The key difference between calcite and aragonite is that the crystal system of calcite is trigonal, whereas the crystal system of aragonite is orthorhombic.
Both calcite and aragonite are two different forms of the same compound, i.e., calcium carbonate (CaCO3). Since they are different structures of the same chemical compound, we call them polymorphs. However, they have distinct physical properties.
What is Calcite?
Calcite is the most stable polymorph of calcium carbonate. It is a carbonate mineral. Its crystal system is trigonal. Moreover, it is mainly colourless or white, but sometimes it can be grey, yellow or green as well. The lustre of this mineral is vitreous to pearly on cleavage surfaces while the mineral streak is white.
Calcite mineral has a considerable hardness; its Mohs hardness value is 3. The specific gravity of calcite is 2.71. Moreover, this mineral can be transparent or opaque. Occasionally it may show phosphorescence or fluorescence. Single crystals of calcite show birefringence; if we observe an object through this crystal, it appears doubled.
Furthermore, calcite can dissolve in many acid forms. Similarly, it can dissolve in groundwater. Sometimes, it gets precipitated by groundwater; however, factors like temperature and pH of the groundwater have an effect on this precipitation. Moreover, the construction industry is the main consumer of calcite; they use this mineral in the form of limestone and marble to produce cement and concrete. Besides, microbiologically precipitated calcite has many applications including soil remediation, soil stabilization and concrete repair.
What is Aragonite?
Aragonite is a stable polymorph of calcium carbonate. This mineral is formed as a result of precipitation from marine and freshwater environments. The crystal structure of this mineral is orthorhombic. Aragonite mainly occurs in either columnar or fibrous forms. There can be different coloured aragonite minerals: white, red, yellow, orange, green, purple, etc.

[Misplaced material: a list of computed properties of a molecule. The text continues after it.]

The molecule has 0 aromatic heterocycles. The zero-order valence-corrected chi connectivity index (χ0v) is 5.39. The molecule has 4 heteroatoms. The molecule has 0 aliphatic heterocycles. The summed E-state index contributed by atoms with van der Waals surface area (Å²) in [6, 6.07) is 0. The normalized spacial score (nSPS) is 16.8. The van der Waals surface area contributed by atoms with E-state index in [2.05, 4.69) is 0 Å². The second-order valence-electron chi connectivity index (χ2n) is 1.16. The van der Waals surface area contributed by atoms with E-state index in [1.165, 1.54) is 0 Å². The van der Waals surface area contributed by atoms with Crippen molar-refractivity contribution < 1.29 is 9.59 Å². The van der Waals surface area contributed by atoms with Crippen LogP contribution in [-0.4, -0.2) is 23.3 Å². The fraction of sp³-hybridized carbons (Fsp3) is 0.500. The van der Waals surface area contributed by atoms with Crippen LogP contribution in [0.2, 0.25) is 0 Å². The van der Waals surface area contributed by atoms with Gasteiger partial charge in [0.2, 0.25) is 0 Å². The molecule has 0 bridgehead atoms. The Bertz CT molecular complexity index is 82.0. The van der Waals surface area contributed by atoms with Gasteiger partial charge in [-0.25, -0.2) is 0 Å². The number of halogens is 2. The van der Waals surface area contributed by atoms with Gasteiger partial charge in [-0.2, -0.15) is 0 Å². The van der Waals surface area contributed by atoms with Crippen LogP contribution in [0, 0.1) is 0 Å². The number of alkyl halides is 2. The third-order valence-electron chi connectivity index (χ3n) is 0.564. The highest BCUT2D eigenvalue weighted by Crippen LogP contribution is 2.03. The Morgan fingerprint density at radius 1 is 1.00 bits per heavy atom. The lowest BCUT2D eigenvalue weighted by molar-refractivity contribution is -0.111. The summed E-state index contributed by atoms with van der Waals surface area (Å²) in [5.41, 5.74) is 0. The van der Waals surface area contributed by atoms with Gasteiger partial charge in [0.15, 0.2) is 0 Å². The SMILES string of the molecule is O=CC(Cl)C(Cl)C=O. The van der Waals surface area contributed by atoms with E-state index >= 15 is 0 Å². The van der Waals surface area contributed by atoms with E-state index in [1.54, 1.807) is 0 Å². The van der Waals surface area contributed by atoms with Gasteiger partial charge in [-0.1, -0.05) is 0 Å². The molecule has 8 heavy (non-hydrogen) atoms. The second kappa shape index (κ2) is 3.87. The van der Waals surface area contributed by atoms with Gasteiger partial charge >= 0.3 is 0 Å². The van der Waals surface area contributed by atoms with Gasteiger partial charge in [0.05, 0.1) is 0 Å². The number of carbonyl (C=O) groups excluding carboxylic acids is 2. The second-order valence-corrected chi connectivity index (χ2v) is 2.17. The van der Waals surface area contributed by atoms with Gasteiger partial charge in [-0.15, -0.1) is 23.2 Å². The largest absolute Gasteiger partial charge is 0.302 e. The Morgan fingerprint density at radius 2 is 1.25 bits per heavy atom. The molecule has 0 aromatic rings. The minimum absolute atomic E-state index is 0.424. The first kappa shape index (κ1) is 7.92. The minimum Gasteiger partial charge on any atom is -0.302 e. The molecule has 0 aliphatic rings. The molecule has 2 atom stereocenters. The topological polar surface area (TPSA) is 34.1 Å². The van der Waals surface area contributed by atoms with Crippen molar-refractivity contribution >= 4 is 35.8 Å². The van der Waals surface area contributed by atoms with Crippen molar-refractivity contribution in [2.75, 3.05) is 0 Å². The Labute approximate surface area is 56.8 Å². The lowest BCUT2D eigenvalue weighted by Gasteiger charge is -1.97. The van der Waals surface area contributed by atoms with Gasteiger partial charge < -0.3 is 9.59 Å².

The fracture of this mineral is subconchoidal. Its hardness in the Mohs scale is between 3.5 to 4.0. Its specific gravity is 2.96. When considering the lustre, it has vitreous, resinous on fracture surfaces. Moreover, its mineral streak is white.
More importantly, this mineral is thermodynamically unstable at standard temperature and pressure. Therefore, it tends to convert into calcite on scales of 107 to 108 years. That means; calcite is more stable than aragonite. When considering the uses of this mineral, it is essential for the replication of reef conditions in aquaria. Furthermore, it keeps the pH of the seawater close to its natural level.
What is the Relationship Between Calcite and Aragonite?
- Calcite and aragonite are polymorphs of calcium carbonate.
- At surface conditions, aragonite spontaneously turns into calcite over geologic time.
What is the Difference Between Calcite and Aragonite?
Calcium carbonate has three polymorphs: calcite, aragonite and vaterite. The key difference between calcite and aragonite is that the crystal system of calcite is trigonal, whereas the crystal system of aragonite is orthorhombic. There is also a difference between calcite and aragonite in terms of stability. Calcite is the most stable polymorph of calcium carbonate. Although aragonite is also a stable polymorph, it is not stable as calcite.
Below infographic provides more details regarding the difference between calcite and aragonite.
Summary – Calcite vs Aragonite
Calcite and aragonite are polymorphs of calcium carbonate. The key difference between calcite and aragonite is that the crystal system of calcite is trigonal, whereas the crystal system of aragonite is orthorhombic. Moreover, calcite is more stable than aragonite.